“Military service just happened in our family.”

Every year on March 29, we thank and honor our nation’s Vietnam Veterans and their families for their service and sacrifice on National Vietnam War Veterans Day. Thornell Billingslea is one of 850,000 Vietnam Veterans and this is his story.

Billingslea grew up in a mixed neighborhood of Detroit in the 1950s. The oldest of six children, he remembers a simple, but comfortable life.

He was drafted in 1966. “Military service was just something that happened in our family,” he said. “I had eight uncles and a father who served in the military. Four served during WWII and one served in Korea. When my name came up in the draft, I considered it my turn.”

Billingslea’s first assignment was with A company, 2nd Battalion, in the 173rd Airborne Brigade (Separate), and by February 1967, he was part of the only combat parachute jump of the Vietnam War.

“Nobody from my company got hit during the jump, but one guy got stuck in a tree and had to be pulled out by helicopter,” he said.

Billingsley’s company conducted regular patrols to block North Vietnamese Army incursions around Junction City, Xuan Loc, and the Mekong Delta.

“They patched me up and I went right back out”

“I was hit by enemy fire twice that spring,” he continued. “Once on right forearm and once in the knee. They patched me up and I went right back out.”

Billingslea was next sent to Dak-To in the central highlands during Operation Greeley. Company A was emplaced near Hill 1338 during the battle on June 22. “’The Battle of the Slopes’ was a very long day. Our company lost 79 men that day and another 23 were wounded. I made it through and was awarded the Bronze Star for Valor. It was completely unexpected,” he remembered.

Billingslea returned to duty on July 9, but was injured again: “We were entrenched on a hill and received mortar fire. Our foxhole got hit and shrapnel tore up my left arm. They transported me out and, just like that, I was headed back to the States,” he remarked.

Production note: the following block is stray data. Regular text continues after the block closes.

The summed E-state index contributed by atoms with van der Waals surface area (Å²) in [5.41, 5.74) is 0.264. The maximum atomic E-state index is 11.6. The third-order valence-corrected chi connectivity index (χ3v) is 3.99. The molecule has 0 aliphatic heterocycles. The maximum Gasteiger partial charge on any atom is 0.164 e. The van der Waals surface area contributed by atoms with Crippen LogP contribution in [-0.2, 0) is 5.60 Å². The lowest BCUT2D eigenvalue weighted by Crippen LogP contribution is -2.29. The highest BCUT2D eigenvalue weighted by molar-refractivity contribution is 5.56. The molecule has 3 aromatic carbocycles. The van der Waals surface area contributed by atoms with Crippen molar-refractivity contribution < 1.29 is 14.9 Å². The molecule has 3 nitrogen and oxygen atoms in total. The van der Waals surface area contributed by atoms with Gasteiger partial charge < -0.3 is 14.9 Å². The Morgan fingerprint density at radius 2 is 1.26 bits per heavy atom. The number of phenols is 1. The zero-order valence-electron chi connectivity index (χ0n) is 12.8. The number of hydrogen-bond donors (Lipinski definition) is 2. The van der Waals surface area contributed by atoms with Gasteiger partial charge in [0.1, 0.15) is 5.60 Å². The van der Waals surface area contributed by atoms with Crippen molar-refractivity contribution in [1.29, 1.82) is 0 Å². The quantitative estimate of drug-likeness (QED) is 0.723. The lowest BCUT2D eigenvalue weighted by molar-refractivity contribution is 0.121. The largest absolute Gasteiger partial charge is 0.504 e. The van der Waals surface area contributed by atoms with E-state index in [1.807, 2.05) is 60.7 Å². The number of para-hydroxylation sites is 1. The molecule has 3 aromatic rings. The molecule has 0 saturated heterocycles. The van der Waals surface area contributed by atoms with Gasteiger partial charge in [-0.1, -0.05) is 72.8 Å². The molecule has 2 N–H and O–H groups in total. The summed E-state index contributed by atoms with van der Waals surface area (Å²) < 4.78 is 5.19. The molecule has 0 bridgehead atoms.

First experience with anti-war protestors

He spent nine months rehabilitating at Valley Forge hospital in Pennsylvania and had his first experience with anti-war protestors. “There I was in uniform with my arm in a cast and a protester spit on me,” he recalled. “I would’ve been arrested for defending myself if a couple of witnesses hadn’t interceded with the police.”

Billingslea’s Bronze Star Certificate

Billingslea went back home to Detroit in the fall of 1967, found a job and eventually went to college. He was able to play basketball again in the summer leagues, and even played against the Detroit Pistons. Because of their military history, the Billingslea family was always supportive, and understood what it meant to carry on after combat. Billingslea eventually married and had two girls and two boys.

“The Wall looked like it was crying”

He visited the Vietnam Memorial in Washington D.C. once and it had an emotional effect on him. “I put off going to see the names of my buddies on that wall,” he said. “When I did finally go it was raining and the wall looked like it was crying.

“Seeing each name on that wall brought me back to a moment I spent with each one. Memories of guys I hadn’t even thought of were pouring out of the wall.”

Billingslea now volunteers for Vet-2-Vet and the West Michigan Veterans Assistance Program. He spends a lot of time with his nine grandchildren and three great-grandchildren, coaching them in basketball.